The U.S. Supreme Court appeared divided during oral arguments (PDF) Wednesday in a challenge brought by religious not-for-profits that oppose having to play any part in providing birth control to employees as required under the Affordable Care Act.
If the justices ultimately split their vote 4-4, the decisions of lower courts—which don't all agree on the matter—will stand. If the court splits 4-4, it will also have to decide whether to address the issue again in the future. The justices will likely vote by the end of June.
The challenge, Zubik v. Burwell, revisits the ACA's contraception coverage mandate.
Religious not-for-profit groups can now opt out of that mandate by notifying their third-party insurance administrator, or providing information to HHS, so the government can arrange for other contraception coverage for the group's employees. The not-for-profits, however, say that any action taken to help their employees access birth control violates their religious beliefs.
The court's four most liberal-leaning justices are expected to side with the government, and the court's three conservative-leaning justices will likely side with the religious not-for-profits.
Justice Anthony Kennedy, often the court's swing vote, seemed skeptical of the government's arguments Wednesday.
Kennedy said if the religious groups truly feel that the notification makes them complicit in something they deem morally wrong, “then it seems to me that that's a substantial burden.”
Later, Kennedy also asked why the groups' employees can't just get contraception coverage elsewhere.
“If it's so easy to provide, if it's so free, why can't they just get it through another plan?” Kennedy asked.
The religious groups are trying to prove that the ACA rules are a substantial burden, that the government doesn't have a compelling interest in forcing them to use the accommodation, and that there are less restrictive ways for the government to make sure their employees get contraception coverage, such as through the ACA's insurance exchanges. The government, meanwhile, argues that it's not a substantial burden, and it has a compelling interest in making sure women can easily get contraception coverage.
The other justices' questions Wednesday seemed to affirm that they will likely vote as expected.
Justice Sonia Sotomayor, for example, questioned the idea that any action that conflicts with a religious belief is a substantial burden.
“When will any government law that someone claims burdens their practice ever be insubstantial?” Sotomayor asked. “If that's always going to be substantial, how will we ever have a government that functions?”
Chief Justice John Roberts, meanwhile, said it seems like the government is “hijacking” the insurance plans of the religious not-for-profit groups.
The groups "do not object to the fact that the people who work for them will have these services provided,” Roberts said. “They object to having them provided through the mechanism that they have set up because they think … that complicity is sinful.”
Kennedy again used the term “hijack” to describe how the government is using the religious not-for-profits' plans.
Despite the questioning, Leila Abolfazli, senior counsel with the National Women's Law Center, which filed a brief in the case siding with the government, said she believes it still has a chance of winning the case. She pointed to Kennedy's writings in the previous Hobby Lobby case from 2014. In Hobby Lobby, the Supreme Court ruled that the government cannot force closely held companies to cover birth control for their employees if their owners have religious objections.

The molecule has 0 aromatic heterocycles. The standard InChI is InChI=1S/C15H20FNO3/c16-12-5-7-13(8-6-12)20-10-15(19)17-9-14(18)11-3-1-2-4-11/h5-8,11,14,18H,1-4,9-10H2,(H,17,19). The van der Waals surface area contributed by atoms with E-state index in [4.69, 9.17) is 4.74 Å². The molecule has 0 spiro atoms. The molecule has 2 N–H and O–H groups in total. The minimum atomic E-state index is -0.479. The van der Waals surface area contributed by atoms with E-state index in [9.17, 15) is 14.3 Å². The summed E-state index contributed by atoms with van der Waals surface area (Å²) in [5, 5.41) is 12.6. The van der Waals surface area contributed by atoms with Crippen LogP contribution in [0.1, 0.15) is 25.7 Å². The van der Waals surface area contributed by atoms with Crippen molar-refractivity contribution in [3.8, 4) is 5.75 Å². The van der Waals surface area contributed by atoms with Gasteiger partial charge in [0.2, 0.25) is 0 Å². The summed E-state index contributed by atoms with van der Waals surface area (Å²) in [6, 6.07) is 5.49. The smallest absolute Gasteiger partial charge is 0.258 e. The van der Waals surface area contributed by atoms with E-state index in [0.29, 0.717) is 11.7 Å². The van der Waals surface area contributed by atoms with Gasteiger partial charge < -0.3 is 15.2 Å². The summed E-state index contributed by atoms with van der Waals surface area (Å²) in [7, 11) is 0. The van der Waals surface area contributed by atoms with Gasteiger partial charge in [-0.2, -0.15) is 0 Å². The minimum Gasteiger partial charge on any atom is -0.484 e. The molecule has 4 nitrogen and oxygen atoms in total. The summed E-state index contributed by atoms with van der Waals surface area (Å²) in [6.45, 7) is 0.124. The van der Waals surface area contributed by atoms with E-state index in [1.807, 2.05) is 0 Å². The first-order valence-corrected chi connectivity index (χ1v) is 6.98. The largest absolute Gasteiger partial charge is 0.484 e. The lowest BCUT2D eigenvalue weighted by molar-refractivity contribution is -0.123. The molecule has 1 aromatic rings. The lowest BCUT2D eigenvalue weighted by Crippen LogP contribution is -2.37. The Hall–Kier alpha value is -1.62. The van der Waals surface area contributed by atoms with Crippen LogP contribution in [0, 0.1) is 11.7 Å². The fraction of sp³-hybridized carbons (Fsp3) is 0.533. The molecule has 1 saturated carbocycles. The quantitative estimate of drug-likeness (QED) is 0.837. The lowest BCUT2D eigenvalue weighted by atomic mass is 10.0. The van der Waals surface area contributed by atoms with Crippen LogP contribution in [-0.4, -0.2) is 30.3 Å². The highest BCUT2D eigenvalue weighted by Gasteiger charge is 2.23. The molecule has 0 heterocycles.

Kennedy wrote a concurring opinion in that case agreeing that part of the reason to rule in favor of Hobby Lobby was because there were less restrictive ways to make sure its employees got birth control coverage than by forcing Hobby Lobby to provide it directly—such as the accommodation afforded to religious not-for-profits.
Kennedy also gave some hope to those siding with the government Wednesday when he said the court would have a hard time writing an opinion that would extend to all religiously-affiliated organizations—such as the groups in the case or universities—the same full exemption from the ACA's contraception coverage that it gives to churches.
Others, however, think it's unlikely the government will score a 5-3 victory in the case, based on the tenor of oral arguments.
“The questioning was encouraging because it highlighted how difficult a case it is for the government to make that it really needs to force the Little Sisters of the Poor to violate their beliefs when they exempt millions of other people from the mandate,” said Roger Severino, director of the DeVos Center for Religion and Civil Society with the conservative Heritage Foundation. Little Sisters is one of the groups challenging the government in the cases.
Elizabeth Sepper, an associate professor of law at Washington University, said before the oral arguments that she was hopeful the government would win, but now it looks like a 4-4 split is more likely. If that happens, the decisions of the lower courts will stand in the geographic areas they respectively cover. So far, eight federal appeals courts have ruled in favor of the government, and one has sided with the religious not-for-profits.
The Supreme Court will likely have to revisit the issue should it split evenly, she said. It could re-argue the cases in the future, or take up the matter with another case down the road.
“Once the court has nine members, they're going to have to decide this,” Sepper said. “You don't have a major federal law that applies differently in one area from another.”
She said such lack of uniformity could otherwise be difficult for employers with employees across multiple states.